The thing is that the church has historically run from any and all forms of doubt, been terrified of questions, especially ones like these. But for some of us, they absolutely need to be asked. There is no other option. We need the space to walk in the wilderness with a God big enough to withstand the uncertainty. (Like most of my reservations with God, faith, The Church and the church – they were rarely with God Himself. I wanted a God Who was big enough, and He was already there, waiting for me to ask. And exactly as in the Bible, He was often the only One completely comfortable with all of the questions and doubts. I didn’t say I got answers, but He never said I would.)

And we need others humble enough to set aside their need for control and withstand it, too.

What happens over and over is that we all worship our comfort and understanding so much that anything that might shake it even the slightest bit is squashed. We pretend these questions don’t exist and violently shame anyone who might not assent to the facade until they do, or until they walk away.

It’s exactly the same with this kind of institutional racism, wishing it away, fingers crossed. Because to open our eyes to the death of George Floyd (and the system in which it exists) and see what is actually there…well, it’s unconscionable and requires action, demands revolution.

As far as any of the questions, most I still can’t answer. But I have to keep asking. We all have to keep asking. Maybe if we asked earlier, Hawk Nelson would still have its lead singer and George Floyd might still be alive.

Panem & Pennsylvania, pt 2: Lists

Yesterday, I posted about the lines that end the final movie of the Hunger Games series,  Mockingjay, pt 2. Katniss Everdeen says, “Did you have a nightmare? I have nightmares too. Someday I’ll explain it to you. Why they came. Why they won’t ever go away. But I’ll tell you how I survive it. I make a list in my head. Of all the good things I’ve seen someone do. Every little thing I could remember. It’s like a game. I do it over and over. Gets a little tedious after all these years, but… There are much worse games to play.”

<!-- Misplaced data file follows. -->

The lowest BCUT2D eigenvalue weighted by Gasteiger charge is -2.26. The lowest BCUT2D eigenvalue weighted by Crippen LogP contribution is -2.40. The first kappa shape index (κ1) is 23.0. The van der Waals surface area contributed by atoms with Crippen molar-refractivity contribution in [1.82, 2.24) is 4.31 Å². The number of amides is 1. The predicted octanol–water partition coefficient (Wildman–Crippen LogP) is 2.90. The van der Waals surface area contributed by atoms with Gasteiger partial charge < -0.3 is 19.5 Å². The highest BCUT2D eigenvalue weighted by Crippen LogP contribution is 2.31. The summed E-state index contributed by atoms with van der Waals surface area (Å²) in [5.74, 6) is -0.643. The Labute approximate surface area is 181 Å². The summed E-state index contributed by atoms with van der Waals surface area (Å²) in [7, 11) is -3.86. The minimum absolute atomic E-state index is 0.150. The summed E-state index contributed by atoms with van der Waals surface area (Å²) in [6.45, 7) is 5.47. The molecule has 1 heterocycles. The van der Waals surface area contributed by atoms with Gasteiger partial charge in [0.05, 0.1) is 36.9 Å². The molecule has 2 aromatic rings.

This is obviously a paraphrase of the Apostle Paul’s letter to the Philippians (4:8), “Finally, brothers and sisters, whatever is true, whatever is noble, whatever is right, whatever is pure, whatever is lovely, whatever is admirable–if anything is excellent or praiseworthy–think about such things.”     

I should’ve continued a paragraph longer, with what is called an “action step,” but I didn’t and now it’s much longer. According to the University of Kansas website, Community Tool Box, an action step is: “An action step refers to the specific efforts that are made to reach the goals your agency has set. Action steps are the exact details of your action plan. They should be concrete and comprehensive, and each action step should explain:

  • What will occur
  • How much, or to what extent, these actions will occur
  • Who will carry out these actions
  • When these actions will take place, and for how long
  • What resources (such as money and staff) are needed to carry out the proposed actions 

And if you’re familiar with my teaching, I’m not that awesome at specific, exact details. You see, we are all so different and what is valuable and life-changing for you might not be valuable and life-changing for me. It might not be helpful to say it is vital to your spiritual growth to dead lift simply because it is to me. Maybe you’ll get much more out of quietly sitting in a chair or a treehouse or walking on a mountain trail or baking pies. However, I have done it before, I am capable. But only if I’m absolutely convinced that it is a practice/perspective/mindset that is truly for all of us – then I call it ‘homework.’ So, I have homework for us, and to please the University of Kansas, we’ll address each point of the suggested action step.

What will occur: We make a list of what’s noble, pure, lovely, of all the good things we’ve seen people do, every little thing we can remember, whatever is excellent or praiseworthy. We could think them, say them out loud, or write them down…Actually let’s say them out loud or write them, give them a little space to breathe. You can email them to me, too. 

How much, or to what extent, these actions will occur: As much as we need it. When it gets hard or heavy, when we feel anxious, overwhelmed, depressed, etc. When we feel the first familiar rumblings of fear. At least every day.

Who will carry out these actions: Each of us.

When these actions will take place, and for how long: at least every day, forever.